All About Eve
Joseph L. Mankiewicz
- Bette Davis as Margo Channing
- Anne Baxter as Eve Harrington
- George Sanders as Addison DeWitt
- Celeste Holm as Karen Richards
- Gary Merrill as Bill Sampson
- Hugh Marlowe as Lloyd Richards
- Thelma Ritter as Birdie Coonan
Synopsis: A young, scheming and manipulative ingenue insidiously worms her way into her theatre idol’s social circle, armed with a cunning plan to replace her and take her acting crown from her.
All About Eve is the ultimate backstage drama, brimming with acerbic wit and as many quotable lines as that great playwright Shakespeare. Starring the legendary Bette Davis in a role that fits her just like a glove, All about Eve is one of the most critical, wittiest and darkest insights into the word of show business and the ways in which you can become famous in an underhand way.
Flashbacks of a fake
The film begins with a scene of the theatre awards. As the camera pans around the room, the theatre critic Addison DeWitt delivers a knowing voice over that explains something about each of the principal characters that will appear in the film. This also gives an insight into his own character as he has a suave and slightly haughty voice. When his voice over finishes, an award is presented to the eponymous Eve. As she accepts the award with an innocent and girlish bow, the film freezes and everyone else’s reaction to her acceptance is shown, mostly with a hint of disdain. The film then goes to a flashback to explain how the seemingly innocent and graceful Eve managed to accomplish this high and extremely prestigious honour. This is one of my favourite scenes in the movie, as I like how the story starts at the end and then goes back to the beginning to explain what is happening in the present. The way in which the camera moves about the room as Addison gives his blunt view on each of the important characters is amazing. The audience sees what Addison wants us to see and they see the characters from his viewpoint, as we don’t know anything about them except what Addison is telling us.
But one of the best and most memorable moments in the film comes when after her car breaks down and she can’t make it to the theatre to perform, Margo opens up to Karen about herself and how insecure and full of doubt she is. I find this moment very reflective, as the character of Margo comes across as she does on the stage, perfect and outstanding. Although she can be bitchy and defensive, beneath this façade she has the same troubles as everyone else. Her monologue is amazing in its honesty and shows her vulnerable side that she has hidden away from others to survive in the theatre industry. Her whole life is the theatre and she knows that she isn’t going to be young forever, so this adds to the melancholy tone of her monologue. The last lines of her self-reflective monologue are especially revelatory of how much the theatre means to her, “Slow Curtain . The end”. This is clearly referencing the end of traditional plays or motion pictures.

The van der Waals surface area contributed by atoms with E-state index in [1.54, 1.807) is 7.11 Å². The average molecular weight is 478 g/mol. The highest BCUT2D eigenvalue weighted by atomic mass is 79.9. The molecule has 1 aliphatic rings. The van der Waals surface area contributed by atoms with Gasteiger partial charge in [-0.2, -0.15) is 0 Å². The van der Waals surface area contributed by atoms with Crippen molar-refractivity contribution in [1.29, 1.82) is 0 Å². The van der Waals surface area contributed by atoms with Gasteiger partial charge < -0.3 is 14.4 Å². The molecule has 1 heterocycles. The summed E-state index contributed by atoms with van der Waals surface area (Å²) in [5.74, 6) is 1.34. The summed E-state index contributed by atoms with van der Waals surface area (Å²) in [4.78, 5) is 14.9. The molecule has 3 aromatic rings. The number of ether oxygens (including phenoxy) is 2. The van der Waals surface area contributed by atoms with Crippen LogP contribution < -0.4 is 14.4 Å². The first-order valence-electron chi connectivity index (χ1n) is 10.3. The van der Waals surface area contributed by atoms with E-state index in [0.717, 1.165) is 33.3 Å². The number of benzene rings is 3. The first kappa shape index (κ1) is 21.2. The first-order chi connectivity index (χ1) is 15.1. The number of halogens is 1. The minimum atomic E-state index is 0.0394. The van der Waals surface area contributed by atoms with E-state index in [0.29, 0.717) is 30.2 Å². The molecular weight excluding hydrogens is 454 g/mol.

One of the main aspects of the film that makes it so memorable is its caustic and witty screenplay. I especially love the part in which at a party Margo, who is starting to grow suspicious of Eve, delivers the now famous lines to her guests “Fasten your seat belts. It’s going to be a bumpy night”. This kind of cynical wordplay is heard throughout the film; it also helps make a satire out of the various unjust ways of becoming a star. The biting bitchery and numerous barbed exchanges between the characters in the film are just fantastic to watch.
Identity theft- theatrical style
The theme of identity is apparent in many ways throughout the movie. Eve makes numerous attempts to take Margo’s place as the queen of the theatre. She is her obsessive number one fan who will stop at nothing to become a star. She is basically trying to take Margo’s theatrical crown. Eve will stop at nothing to become a star and she knows exactly how to get it.
The deceptive identity of Eve
Also, the ways in which Margo’s friends perceive Eve. She is deceitful and ruthless but comes across as an adoring and naive young woman. There are only two people who see through Eve’s lies at the beginning of the film, Addison and Birdie. Later on in the movie, the others begin to see the real Eve behind the mask of innocence and how she has used them for her own personal gain.
The performances are uniformly excellent, especially those of Bette Davis and Anne Baxter. I find it interesting that one character is eventually getting older and her career is fading while the other is very youthful and her career is just about to begin. The eponymous Eve appears to have had a hard life and be a sweet and naive girl but her real motives are to become a big star no matter what the cost. Baxter brings a girlish charm to the conniving and cunning character of Eve, a trait that helps her character infiltrate her idol’s social posse with a charming and shy disposition. Thelma Ritter lights up the supporting cast and provides the cynical humour as Margo’s assistant, Birdie. Her clipped reply to Eve’s sob story when she meets Margo “What a story! Everything but the bloodhounds snapping at her rear end” provides a knowing quality to her, as she is the first to see through the young fan’s deception. Celeste Holm is glowing as the woman taken in by Eve, but ultimately used by her without her noticing.
Out of the few men in the film, George Sanders as the poisonous critic Addison stands out. He is pitch perfect as the caddish and dishonest critic who also sees through Eve’s sly deception but helps her ultimately become a star.
Even if you don’t like old movies, one cannot resist the charm and brutal wit in All About Eve. If you want to watch a film with fantastic dialogue and equally outstanding performances, All About Eve is definitely the film for you. Movie trivia buffs should look out for a cameo featuring Marilyn Monroe in one of her first movie roles.